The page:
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Journal of Obesity
Volume 2013, Article ID 827674, 13 pages
Review Article

Heath Beliefs of UK South Asians Related to Lifestyle Diseases: A Review of Qualitative Literature

1School of Psychology, Faculty of Life Sciences and Computing, London Metropolitan University, 166-220 Holloway Road, London N7 8DB, UK
2Department of Non-communicable Disease Epidemiology, London School of Hygiene and Tropical Medicine, London WC1E 7HT, UK

Received 12 October 2012; Accepted 26 December 2012

Academic Editor: Jamy D. Ard

Copyright © 2013 Anna Lucas et al. This is an open access article distributed under the Creative Commons Attribution License, which permits unrestricted use, distribution, and reproduction in any medium, provided the original work is properly cited.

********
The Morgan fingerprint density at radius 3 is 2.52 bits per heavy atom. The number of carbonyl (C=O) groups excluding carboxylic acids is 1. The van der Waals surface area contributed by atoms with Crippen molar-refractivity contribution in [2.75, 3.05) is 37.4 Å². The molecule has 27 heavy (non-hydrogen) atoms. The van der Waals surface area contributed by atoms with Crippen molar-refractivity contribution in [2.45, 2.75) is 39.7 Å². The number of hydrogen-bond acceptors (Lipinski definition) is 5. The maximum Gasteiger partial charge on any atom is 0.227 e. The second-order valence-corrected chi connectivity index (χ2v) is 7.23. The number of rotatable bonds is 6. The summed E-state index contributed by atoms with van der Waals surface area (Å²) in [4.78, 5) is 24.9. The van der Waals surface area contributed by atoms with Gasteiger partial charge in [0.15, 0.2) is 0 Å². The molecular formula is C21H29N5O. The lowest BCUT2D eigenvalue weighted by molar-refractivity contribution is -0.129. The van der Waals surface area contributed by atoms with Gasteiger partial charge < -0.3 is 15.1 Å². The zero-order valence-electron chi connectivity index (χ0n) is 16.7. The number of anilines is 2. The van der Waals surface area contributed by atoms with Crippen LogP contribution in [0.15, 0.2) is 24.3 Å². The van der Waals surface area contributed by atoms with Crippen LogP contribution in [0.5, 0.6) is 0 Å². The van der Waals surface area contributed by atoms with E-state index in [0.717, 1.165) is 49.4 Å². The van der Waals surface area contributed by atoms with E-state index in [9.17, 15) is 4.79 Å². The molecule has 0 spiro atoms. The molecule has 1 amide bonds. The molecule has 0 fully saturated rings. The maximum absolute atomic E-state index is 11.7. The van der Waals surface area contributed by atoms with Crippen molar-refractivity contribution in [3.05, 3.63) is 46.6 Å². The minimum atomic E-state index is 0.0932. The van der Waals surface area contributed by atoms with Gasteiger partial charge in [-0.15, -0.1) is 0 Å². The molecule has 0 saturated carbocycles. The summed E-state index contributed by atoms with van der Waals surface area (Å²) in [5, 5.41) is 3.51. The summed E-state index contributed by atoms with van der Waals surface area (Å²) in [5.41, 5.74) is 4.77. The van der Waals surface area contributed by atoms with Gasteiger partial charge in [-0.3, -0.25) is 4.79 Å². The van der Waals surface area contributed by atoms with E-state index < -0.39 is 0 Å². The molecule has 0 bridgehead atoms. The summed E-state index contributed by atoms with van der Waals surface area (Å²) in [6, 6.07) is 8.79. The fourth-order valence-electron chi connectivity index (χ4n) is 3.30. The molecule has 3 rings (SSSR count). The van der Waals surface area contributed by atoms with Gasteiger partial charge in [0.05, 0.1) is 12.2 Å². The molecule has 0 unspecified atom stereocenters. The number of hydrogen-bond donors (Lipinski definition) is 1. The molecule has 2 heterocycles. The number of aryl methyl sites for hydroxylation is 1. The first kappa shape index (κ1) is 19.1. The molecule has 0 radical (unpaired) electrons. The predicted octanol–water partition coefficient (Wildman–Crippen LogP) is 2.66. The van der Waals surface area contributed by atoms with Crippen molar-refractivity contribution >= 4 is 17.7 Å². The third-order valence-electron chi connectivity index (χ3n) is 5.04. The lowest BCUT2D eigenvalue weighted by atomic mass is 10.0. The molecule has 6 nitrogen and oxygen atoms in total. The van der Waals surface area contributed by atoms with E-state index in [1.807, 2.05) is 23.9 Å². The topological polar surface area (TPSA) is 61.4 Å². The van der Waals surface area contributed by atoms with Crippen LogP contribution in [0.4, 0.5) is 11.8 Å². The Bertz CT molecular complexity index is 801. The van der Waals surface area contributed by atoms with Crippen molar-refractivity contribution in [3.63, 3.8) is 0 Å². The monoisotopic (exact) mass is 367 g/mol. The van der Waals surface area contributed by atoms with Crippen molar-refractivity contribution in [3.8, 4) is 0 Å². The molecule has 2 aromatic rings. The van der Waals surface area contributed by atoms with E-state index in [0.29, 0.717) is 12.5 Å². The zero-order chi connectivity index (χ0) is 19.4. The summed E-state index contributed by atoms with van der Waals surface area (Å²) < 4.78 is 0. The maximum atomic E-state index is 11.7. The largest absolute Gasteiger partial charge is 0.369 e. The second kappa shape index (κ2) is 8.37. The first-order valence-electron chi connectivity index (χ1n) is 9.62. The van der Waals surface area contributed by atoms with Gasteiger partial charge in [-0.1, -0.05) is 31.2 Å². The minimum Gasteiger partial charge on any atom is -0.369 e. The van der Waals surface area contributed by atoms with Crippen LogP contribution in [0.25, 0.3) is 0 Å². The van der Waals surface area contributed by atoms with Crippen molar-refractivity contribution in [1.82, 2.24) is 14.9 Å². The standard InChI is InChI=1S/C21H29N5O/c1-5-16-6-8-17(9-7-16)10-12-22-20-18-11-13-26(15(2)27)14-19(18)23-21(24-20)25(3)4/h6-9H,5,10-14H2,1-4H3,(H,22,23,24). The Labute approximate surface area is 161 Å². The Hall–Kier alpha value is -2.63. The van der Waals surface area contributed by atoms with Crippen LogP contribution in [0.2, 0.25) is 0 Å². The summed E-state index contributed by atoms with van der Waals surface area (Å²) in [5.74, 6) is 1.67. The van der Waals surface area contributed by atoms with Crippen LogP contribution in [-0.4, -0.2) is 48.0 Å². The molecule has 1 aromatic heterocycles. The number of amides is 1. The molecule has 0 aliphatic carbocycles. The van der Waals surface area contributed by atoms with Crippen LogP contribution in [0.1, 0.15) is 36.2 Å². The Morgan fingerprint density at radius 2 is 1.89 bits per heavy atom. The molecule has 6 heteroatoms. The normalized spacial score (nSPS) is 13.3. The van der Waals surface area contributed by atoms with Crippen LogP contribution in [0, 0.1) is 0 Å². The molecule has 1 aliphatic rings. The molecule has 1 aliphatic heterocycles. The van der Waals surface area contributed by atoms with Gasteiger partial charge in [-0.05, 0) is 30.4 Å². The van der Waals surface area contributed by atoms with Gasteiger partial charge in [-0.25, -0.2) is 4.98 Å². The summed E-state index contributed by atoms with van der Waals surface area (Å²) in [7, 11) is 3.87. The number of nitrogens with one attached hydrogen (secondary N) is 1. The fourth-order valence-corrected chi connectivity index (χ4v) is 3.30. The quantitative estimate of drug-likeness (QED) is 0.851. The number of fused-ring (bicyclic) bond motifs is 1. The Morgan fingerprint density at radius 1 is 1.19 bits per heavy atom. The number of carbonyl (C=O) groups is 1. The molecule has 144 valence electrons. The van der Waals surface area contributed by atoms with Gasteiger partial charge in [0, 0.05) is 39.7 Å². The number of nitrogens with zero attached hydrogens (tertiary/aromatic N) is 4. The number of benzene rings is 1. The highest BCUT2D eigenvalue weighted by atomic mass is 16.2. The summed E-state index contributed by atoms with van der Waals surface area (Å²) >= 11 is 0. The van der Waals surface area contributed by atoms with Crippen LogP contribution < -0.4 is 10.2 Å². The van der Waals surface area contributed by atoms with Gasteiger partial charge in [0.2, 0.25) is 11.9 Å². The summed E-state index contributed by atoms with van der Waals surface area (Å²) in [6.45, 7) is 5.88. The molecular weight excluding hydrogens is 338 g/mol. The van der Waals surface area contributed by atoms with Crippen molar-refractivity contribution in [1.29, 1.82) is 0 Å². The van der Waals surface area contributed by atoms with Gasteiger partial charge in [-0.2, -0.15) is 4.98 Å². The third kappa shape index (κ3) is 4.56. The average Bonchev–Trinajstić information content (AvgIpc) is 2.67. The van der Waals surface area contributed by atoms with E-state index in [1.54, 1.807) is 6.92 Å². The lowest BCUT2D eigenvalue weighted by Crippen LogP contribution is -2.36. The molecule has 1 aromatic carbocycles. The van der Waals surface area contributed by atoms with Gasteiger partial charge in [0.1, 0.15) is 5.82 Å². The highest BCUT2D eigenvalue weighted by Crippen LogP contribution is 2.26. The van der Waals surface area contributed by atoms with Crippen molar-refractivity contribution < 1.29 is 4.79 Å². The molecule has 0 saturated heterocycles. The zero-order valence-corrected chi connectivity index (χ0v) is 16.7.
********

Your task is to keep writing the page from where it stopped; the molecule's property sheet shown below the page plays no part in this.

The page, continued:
Objective. To review available qualitative evidence in the literature for health beliefs and perceptions specific to UK South Asian adults. Exploring available insight into the social and cultural constructs underlying perceptions related to health behaviours and lifestyle-related disease. Methods. A search of central databases and ethnic minority research groups was augmented by hand-searching of reference lists. For included studies, quality was assessed using a predetermined checklist followed by metaethnography to synthesise the findings, using both reciprocal translation and line-of-argument synthesis to look at factors impacting uptake of health behaviours. Results. A total of 10 papers varying in design and of good quality were included in the review. Cultural and social norms strongly influenced physical activity incidence and motivation as well as the ability to engage in healthy eating practices. Conclusions. These qualitative studies provide insight into approaches to health among UK South Asians in view of their social and cultural norms. Acknowledgement of their approach to lifestyle behaviours may assist acceptability of interventions and delivery of lifestyle advice by health professionals.